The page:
You’ve finally gotten the other person to offer some criticism. Once again, you have to manage your response. Whatever you do, don’t start criticizing the criticism. Don’t start telling the other person they weren’t Radically Candid! Instead, try to repeat what the person said to make sure you’ve understood it, rather than defending yourself against the criticism that you’ve just heard.
Listen to and clarify the criticism — but don’t debate it. Try saying, “So what I hear you saying is . . .” If you find my language too programmatic, find another way to say it.
If you’re like most people, you’ll probably feel a strong urge to act defensively when you get criticism — or at the least to explain yourself. This is a natural response, but it pretty much kills any chance that you’ll get the person to offer you the gift of candor again. So don’t feel bad that you are having this very normal human reaction. Manage your feelings rather than letting them manage you.
Remind yourself going in that no matter how unfair the criticism, your first job is to listen with the intent to understand, not to defend yourself.
Reward criticism to get more of it
Once you’ve asked your question and embraced the discomfort and understood the criticism, you have to follow up by showing that you really did welcome it. You have to reward the candor if you want to get more of it.
If you agree with the criticism, make a change as soon as possible. If the necessary change will take time, do something visible to show you’re trying. For example, my friend and former colleague Russ once complained that I interrupted him. It was true; I am an inveterate interrupter. I tried not to do it, but I knew I wouldn’t succeed in eradicating this bad habit just because he’d mentioned it.
Telling Russ that I couldn’t help myself was hardly a good way to reward his candor. So I said, “I know, it’s a problem. Can I ask you to help me stop interrupting?” I pulled a fat, blue rubber band out of my drawer and put it around my wrist. I asked him to snap the rubber band every time I interrupted him. Russ thought this was funny, and agreed.
I wore the rubber band, which I now think of as my “radical bander,” to my staff meeting. I asked everyone present to help me by snapping it. Sure enough, others started snapping the rubber band. Then, I mentioned it at an all-hands meeting. Additional snapping did help me interrupt less. But equally important was that it sent a strong signal that I had heard the criticism and was taking action, and that I wanted to hear more criticism.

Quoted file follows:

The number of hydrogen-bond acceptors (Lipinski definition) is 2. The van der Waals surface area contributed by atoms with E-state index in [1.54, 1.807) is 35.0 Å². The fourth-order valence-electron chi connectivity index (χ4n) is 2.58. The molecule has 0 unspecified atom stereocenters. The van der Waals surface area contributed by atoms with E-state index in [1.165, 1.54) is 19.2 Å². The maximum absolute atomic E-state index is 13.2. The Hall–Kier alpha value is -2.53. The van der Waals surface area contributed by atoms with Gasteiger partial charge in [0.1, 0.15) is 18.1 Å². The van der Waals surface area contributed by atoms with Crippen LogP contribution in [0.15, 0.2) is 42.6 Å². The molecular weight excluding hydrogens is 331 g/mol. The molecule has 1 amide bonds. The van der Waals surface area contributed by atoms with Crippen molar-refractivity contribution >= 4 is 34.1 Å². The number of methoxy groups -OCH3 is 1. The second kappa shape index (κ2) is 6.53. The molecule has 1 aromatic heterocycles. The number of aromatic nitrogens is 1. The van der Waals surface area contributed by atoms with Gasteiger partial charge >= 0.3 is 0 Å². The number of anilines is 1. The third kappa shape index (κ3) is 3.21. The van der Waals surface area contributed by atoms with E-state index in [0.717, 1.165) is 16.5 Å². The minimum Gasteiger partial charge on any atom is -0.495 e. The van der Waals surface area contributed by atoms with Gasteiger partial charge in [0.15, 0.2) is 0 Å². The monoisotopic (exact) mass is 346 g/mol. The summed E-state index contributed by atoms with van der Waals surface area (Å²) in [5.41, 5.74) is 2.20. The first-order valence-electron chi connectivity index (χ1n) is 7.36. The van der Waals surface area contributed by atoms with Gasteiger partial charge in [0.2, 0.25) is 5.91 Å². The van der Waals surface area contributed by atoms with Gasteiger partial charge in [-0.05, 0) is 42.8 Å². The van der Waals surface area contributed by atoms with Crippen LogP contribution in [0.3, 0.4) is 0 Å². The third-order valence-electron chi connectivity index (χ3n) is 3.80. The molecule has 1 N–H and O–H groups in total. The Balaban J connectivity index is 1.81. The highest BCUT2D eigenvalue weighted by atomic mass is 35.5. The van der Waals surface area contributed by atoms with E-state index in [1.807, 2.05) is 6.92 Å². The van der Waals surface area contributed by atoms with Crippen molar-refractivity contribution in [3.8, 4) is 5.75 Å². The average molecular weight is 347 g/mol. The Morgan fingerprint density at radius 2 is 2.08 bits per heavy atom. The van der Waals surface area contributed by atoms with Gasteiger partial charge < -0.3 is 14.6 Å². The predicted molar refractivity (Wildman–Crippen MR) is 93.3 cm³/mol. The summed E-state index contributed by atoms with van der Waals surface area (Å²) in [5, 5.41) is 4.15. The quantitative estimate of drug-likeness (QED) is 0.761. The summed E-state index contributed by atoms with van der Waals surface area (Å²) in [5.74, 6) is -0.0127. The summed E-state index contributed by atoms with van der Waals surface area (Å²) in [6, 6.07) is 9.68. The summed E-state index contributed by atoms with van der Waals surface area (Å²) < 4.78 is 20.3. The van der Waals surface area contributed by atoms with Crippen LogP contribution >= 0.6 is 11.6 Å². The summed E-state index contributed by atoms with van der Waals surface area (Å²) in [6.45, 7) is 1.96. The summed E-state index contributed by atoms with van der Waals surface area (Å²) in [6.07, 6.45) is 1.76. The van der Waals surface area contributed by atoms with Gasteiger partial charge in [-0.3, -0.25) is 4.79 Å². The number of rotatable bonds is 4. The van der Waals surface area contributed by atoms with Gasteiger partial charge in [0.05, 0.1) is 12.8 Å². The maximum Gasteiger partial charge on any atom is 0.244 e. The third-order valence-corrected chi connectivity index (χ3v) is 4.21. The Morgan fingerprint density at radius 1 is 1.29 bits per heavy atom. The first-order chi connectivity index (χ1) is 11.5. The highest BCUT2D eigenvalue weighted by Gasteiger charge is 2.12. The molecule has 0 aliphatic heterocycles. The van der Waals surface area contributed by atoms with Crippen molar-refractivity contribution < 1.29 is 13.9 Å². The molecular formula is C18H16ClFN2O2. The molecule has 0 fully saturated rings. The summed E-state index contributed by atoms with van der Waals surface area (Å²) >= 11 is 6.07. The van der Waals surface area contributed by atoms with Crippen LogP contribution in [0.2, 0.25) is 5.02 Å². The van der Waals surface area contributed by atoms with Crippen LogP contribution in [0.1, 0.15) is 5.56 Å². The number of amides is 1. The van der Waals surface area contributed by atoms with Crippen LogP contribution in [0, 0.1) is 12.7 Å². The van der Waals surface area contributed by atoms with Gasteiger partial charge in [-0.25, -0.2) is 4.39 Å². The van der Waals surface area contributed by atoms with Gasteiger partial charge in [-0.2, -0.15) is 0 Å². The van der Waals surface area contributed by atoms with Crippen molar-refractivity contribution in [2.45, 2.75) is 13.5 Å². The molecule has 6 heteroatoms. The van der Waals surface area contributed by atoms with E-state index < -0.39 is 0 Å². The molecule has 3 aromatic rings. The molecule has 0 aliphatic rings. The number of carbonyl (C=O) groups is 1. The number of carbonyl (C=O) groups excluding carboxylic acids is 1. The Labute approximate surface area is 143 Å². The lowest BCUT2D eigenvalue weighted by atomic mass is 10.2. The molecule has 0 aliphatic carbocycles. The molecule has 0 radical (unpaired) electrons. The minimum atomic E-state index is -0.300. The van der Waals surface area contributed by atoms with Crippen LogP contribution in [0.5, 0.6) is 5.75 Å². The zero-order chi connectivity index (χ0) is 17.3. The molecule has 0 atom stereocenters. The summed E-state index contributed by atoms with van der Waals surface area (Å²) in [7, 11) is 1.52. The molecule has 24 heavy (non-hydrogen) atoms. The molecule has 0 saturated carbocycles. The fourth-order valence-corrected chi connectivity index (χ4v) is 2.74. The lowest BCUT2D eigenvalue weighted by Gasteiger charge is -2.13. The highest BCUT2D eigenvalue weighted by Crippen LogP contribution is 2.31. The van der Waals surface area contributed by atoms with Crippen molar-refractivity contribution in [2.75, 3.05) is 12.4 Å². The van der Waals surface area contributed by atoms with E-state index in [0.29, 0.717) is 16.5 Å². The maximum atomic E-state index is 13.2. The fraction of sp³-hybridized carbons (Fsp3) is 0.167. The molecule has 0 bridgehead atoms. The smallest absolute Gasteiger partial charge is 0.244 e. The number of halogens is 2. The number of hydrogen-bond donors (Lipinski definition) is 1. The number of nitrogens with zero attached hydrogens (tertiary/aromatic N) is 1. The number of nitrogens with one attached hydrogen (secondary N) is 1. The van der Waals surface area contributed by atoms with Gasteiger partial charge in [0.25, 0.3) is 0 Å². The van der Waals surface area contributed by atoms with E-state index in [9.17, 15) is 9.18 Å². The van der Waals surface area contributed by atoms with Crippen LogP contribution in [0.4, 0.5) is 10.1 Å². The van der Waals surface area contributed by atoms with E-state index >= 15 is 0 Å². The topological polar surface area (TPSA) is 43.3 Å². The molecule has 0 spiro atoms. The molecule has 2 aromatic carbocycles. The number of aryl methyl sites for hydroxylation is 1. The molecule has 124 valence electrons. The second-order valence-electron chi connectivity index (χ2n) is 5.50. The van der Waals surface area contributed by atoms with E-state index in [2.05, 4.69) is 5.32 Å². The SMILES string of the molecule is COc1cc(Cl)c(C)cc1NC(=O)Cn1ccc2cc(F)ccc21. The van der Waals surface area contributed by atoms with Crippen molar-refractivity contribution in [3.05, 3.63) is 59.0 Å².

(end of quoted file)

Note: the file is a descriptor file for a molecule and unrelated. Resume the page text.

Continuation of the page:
In some cases, of course, you may disagree with the criticism. It’s here that your Radical Candor skills become essential. It is never enough to simply acknowledge the other person’s feelings— that invariably feels passive-aggressive and insincere. Instead, first, find something in the criticism you can agree with, to signal that you’re open to criticism. Then, check for understanding— repeat what you heard back to the person to make sure you got it. Then, let them know you want to think about what they said and schedule a time to talk about it again.
It’s essential that you do get back to it. The key then is to explain exactly why you disagree. If you disagree with the feedback, giving the person a thoughtful, respectful explanation of why is the best reward you can offer for their Radical Candor. Sometimes they’ll come around, sometimes not. Sometimes they may even spot flaws in your reasoning that cause you to reconsider. The reward for their candor might have to be a full explanation of why you disagree, an openness that invites them to poke some more at your logic and a clear idea of when it’s time to stop arguing and commit.
Keep a tally
How many times each week do the people you work with criticize you? How often do they praise you? If it’s all praise and no criticism, beware! You’re having smoke blown up your rear end. You need to work harder to get them to criticize you. Try teaching the people on your team about the idea of Radical Candor.
Explain why you don’t want them to be ruinously empathetic or manipulatively insincere with you. Tell them you’d welcome Radical Candor, but you’d prefer Obnoxious Aggression to silence. Print out the Radical Candor framework, and when you’re having a conversation and you feel like somebody is pulling their punches, point to Radical Candor and ask them to go there.
Remember, when it comes to soliciting Radical Candor, good news is no news, no news is bad news, and bad news is good news.